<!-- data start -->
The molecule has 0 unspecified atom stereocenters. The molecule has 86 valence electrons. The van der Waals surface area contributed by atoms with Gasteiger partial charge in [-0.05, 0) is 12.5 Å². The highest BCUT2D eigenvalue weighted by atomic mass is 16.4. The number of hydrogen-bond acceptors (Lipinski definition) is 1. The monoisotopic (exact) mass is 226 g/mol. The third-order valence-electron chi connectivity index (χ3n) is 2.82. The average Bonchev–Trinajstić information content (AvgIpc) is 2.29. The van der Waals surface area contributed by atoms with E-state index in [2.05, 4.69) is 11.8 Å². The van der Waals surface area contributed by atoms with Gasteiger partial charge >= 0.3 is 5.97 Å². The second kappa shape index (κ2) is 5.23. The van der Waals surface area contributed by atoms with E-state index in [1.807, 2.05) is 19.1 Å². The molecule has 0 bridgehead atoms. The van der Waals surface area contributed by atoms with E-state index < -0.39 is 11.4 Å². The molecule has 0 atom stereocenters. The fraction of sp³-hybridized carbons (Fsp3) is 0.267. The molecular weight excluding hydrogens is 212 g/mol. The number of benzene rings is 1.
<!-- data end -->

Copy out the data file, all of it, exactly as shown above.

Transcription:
The molecule has 0 unspecified atom stereocenters. The molecule has 86 valence electrons. The van der Waals surface area contributed by atoms with Gasteiger partial charge in [-0.05, 0) is 12.5 Å². The highest BCUT2D eigenvalue weighted by atomic mass is 16.4. The number of hydrogen-bond acceptors (Lipinski definition) is 1. The monoisotopic (exact) mass is 226 g/mol. The third-order valence-electron chi connectivity index (χ3n) is 2.82. The average Bonchev–Trinajstić information content (AvgIpc) is 2.29. The van der Waals surface area contributed by atoms with E-state index in [2.05, 4.69) is 11.8 Å². The van der Waals surface area contributed by atoms with Gasteiger partial charge >= 0.3 is 5.97 Å². The second kappa shape index (κ2) is 5.23. The van der Waals surface area contributed by atoms with E-state index in [1.807, 2.05) is 19.1 Å². The molecule has 0 bridgehead atoms. The van der Waals surface area contributed by atoms with E-state index < -0.39 is 11.4 Å². The molecule has 0 atom stereocenters. The fraction of sp³-hybridized carbons (Fsp3) is 0.267. The molecular weight excluding hydrogens is 212 g/mol. The number of benzene rings is 1.